World Premiere as Super-Drill Blitzes Freiberg – Massive Potential for Deep Geothermal Energy

three Doctoral candidates with the new electro-impulse drilling head
A giant leap for Germany’s Energiewende (energy transition): A new drilling technique developed in Dresden and Freiberg has the potential to significantly reduce drilling costs for deep geothermal energy boreholes.

The TU Bergakademie Freiberg campus was the scene of a world first recently (September 5), when the so-called “electro-impulse technique” was successfully used to pulverize rock in an actual borehole – with bolts of electricity.

“With this success, the joint project between TU Bergakademie Freiberg and TU Dresden has made an important contribution to Germany’s energy transition, while demonstrating that the laboratory-developed technique is practicable in the field,” says Matthias Reich, Professor of Drilling Technology, Special Underground Construction Equipment, and Mining Machines at TU Bergakademie Freiberg.

That the electro-impulse technique can be used for drilling has previously only been demonstrated on the laboratory scale. Now scientists have succeeded in testing this process in a real borehole – and with positive results.

The electro-impulse technique has the potential to reduce drilling costs dramatically. With this new technique, the cost of drilling deep boreholes for geothermal energy in hard rock (e.g. granite, which is typical in Saxony) should be reduced to such an extent that the use of geothermal energy will become cost-effective for the environmentally friendly production of heat and power. Power plants that use geothermal energy are environmentally friendly and provide base-load electricity. The extremely high costs involved in producing the deep boreholes required, however, have prevented geothermal energy from making a breakthrough in the energy market.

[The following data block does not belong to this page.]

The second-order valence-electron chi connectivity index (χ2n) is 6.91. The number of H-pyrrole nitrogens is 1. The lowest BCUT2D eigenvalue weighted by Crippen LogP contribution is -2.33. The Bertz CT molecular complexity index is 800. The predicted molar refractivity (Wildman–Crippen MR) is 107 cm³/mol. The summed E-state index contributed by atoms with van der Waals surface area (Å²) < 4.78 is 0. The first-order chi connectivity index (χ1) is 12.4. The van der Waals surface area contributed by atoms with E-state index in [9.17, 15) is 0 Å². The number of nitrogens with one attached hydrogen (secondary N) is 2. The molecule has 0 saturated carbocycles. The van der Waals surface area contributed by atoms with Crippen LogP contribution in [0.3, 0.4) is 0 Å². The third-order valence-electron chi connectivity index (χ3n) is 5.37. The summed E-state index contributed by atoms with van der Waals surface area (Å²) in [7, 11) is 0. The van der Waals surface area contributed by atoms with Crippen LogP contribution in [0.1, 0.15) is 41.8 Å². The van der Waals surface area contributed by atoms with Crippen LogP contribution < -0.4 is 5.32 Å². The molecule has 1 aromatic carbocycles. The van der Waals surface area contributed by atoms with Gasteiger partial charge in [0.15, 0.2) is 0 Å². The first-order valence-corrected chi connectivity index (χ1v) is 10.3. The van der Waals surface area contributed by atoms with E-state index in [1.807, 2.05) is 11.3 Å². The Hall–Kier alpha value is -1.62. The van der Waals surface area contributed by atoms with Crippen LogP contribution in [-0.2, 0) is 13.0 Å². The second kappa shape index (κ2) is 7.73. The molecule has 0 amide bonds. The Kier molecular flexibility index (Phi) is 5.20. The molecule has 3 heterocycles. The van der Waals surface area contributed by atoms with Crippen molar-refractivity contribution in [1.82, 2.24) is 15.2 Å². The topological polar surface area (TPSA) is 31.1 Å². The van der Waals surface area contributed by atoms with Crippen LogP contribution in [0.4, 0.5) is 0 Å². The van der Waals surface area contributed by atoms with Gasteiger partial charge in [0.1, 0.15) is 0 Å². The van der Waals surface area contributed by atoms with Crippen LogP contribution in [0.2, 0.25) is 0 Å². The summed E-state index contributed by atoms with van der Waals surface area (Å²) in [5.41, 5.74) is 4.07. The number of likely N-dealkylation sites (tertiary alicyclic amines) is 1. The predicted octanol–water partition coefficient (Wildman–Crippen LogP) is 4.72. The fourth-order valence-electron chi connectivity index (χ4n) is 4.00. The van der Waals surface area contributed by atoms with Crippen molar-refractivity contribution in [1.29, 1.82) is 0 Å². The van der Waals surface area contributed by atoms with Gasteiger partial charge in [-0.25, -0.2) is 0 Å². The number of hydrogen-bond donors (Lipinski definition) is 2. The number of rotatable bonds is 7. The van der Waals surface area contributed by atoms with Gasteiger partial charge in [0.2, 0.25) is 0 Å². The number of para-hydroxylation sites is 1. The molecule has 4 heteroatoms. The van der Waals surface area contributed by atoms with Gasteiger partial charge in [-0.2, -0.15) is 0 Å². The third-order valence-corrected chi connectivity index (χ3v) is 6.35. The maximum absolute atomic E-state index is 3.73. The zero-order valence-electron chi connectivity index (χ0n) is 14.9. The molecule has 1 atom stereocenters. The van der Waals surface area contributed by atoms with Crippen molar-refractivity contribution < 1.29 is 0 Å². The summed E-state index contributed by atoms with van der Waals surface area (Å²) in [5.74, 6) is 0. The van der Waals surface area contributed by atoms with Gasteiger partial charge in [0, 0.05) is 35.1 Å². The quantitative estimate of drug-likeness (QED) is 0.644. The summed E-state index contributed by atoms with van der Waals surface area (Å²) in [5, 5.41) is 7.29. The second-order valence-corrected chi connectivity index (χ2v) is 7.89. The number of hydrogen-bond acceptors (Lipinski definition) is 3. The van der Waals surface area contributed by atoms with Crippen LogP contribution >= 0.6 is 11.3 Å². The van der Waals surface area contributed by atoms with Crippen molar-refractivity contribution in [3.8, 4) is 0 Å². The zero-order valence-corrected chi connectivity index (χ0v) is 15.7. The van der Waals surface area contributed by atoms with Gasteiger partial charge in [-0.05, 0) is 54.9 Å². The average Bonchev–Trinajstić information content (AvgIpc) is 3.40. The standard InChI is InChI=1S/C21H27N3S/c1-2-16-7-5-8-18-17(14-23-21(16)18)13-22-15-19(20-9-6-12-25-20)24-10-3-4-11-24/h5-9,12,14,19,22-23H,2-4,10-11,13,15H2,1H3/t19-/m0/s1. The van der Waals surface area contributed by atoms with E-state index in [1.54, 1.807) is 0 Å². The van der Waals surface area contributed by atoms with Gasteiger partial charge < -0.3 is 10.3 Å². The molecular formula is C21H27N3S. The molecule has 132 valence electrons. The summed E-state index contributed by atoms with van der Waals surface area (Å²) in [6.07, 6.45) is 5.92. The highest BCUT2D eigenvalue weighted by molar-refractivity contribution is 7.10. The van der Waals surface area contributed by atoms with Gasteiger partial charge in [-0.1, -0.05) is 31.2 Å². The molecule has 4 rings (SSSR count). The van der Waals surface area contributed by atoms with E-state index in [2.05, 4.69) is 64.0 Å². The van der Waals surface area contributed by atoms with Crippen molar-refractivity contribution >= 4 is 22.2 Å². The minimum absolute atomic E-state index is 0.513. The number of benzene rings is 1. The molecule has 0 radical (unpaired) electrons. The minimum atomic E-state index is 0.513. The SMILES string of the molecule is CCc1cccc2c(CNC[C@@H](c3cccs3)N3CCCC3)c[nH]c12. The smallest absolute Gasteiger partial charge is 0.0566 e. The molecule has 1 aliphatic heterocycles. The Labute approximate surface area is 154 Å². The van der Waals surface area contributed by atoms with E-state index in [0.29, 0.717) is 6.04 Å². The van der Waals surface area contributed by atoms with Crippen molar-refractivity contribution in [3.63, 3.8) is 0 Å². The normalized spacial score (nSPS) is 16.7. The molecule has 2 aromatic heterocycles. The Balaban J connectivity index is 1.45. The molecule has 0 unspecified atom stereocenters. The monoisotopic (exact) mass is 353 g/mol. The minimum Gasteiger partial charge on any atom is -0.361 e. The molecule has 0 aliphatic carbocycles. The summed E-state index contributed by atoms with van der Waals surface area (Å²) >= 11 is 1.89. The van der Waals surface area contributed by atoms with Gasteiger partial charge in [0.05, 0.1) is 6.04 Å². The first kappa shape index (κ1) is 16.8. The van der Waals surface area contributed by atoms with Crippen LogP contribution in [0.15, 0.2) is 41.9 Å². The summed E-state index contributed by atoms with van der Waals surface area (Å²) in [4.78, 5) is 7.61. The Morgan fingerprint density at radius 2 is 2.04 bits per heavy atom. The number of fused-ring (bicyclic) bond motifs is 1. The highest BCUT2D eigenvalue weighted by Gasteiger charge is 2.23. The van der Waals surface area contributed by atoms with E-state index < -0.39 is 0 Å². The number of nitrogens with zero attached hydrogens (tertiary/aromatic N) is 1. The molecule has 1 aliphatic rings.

Grant-aided by the German Federal Ministry for Economic Affairs and Energy, the current project is a boon for Germany’s transition to renewable energy sources. The project is the work of the Institute of Drilling Engineering and Fluid Mining at TU Bergakademie Freiberg, the Chair of Construction Machinery at the Institute of Fluid Power at TU Dresden, the Institute of High Voltage Engineering at TU Dresden, and a range of industrial partners (BAUER Maschinen GmbH, GeoThermal Engineering GmbH, BITSz Electronics GmbH, Baker Hughes, Werner Industrielle Elektronik und ILEAG e.V.). Work on the test borehole will continue until mid-October, and the preliminary results are the pinnacle of some ten years of research work.

With the electro-impulse technique, approx. 25 bolts of electricity (with some 500,000 volts) are projected into the rock per second. This corresponds roughly to the voltage with which large power plants feed their power into the grid. The bolts of electricity effectively blast drilling debris from the bottom of the borehole. In contrast to conventional drilling bits, this technique operates without either contact or moving parts, reducing wear costs considerably. Drill pipes can be up to several kilometers in length, and normally have to be removed to change blunt drill bits before being reinserted. With the electro-impulse technique, this process is eliminated, with the time saving alone reducing drilling costs significantly.

This time-lapse video from YouTube shows the construction of the drilling rig by the researchers (from 21 August to 5 September, 2017). The film ends with the beige-colored drilling pipe being fed into the borehole. This is the new “Super Drill”, which pulverizes rock with bolts of electricity – both more effectively and faster than conventional drilling techniques.

See: https://www.youtube.com/watch?v=RKgZycN6s7E&feature=youtu.be 

Further information on both process and project:

Contact person:

Prof. Matthias Reich, Tel. +49(0)3731 39-2491 bzw. -2494, Matthias [dot] Reichattbt [dot] tu-freiberg [dot] de

The new pilot drilling rig
Doctoral candidate Franziska Lehmann at the drilling rig
Doctoral candidates at the new drilling rig